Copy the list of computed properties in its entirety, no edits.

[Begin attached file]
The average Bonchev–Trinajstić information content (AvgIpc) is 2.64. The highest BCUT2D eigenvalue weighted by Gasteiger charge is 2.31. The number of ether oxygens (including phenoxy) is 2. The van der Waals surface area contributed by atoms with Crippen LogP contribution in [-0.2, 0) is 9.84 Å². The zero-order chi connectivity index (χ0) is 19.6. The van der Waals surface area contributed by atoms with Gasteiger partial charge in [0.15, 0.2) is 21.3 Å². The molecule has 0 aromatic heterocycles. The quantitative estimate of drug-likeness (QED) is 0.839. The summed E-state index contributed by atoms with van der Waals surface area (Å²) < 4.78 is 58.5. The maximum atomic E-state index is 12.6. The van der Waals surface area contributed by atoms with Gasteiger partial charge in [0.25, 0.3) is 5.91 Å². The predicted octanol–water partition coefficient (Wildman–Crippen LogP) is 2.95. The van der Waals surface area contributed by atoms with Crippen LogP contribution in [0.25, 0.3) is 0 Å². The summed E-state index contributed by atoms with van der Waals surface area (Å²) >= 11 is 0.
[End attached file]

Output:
The average Bonchev–Trinajstić information content (AvgIpc) is 2.64. The highest BCUT2D eigenvalue weighted by Gasteiger charge is 2.31. The number of ether oxygens (including phenoxy) is 2. The van der Waals surface area contributed by atoms with Crippen LogP contribution in [-0.2, 0) is 9.84 Å². The zero-order chi connectivity index (χ0) is 19.6. The van der Waals surface area contributed by atoms with Gasteiger partial charge in [0.15, 0.2) is 21.3 Å². The molecule has 0 aromatic heterocycles. The quantitative estimate of drug-likeness (QED) is 0.839. The summed E-state index contributed by atoms with van der Waals surface area (Å²) < 4.78 is 58.5. The maximum atomic E-state index is 12.6. The van der Waals surface area contributed by atoms with Gasteiger partial charge in [0.25, 0.3) is 5.91 Å². The predicted octanol–water partition coefficient (Wildman–Crippen LogP) is 2.95. The van der Waals surface area contributed by atoms with Crippen LogP contribution in [0.25, 0.3) is 0 Å². The summed E-state index contributed by atoms with van der Waals surface area (Å²) >= 11 is 0.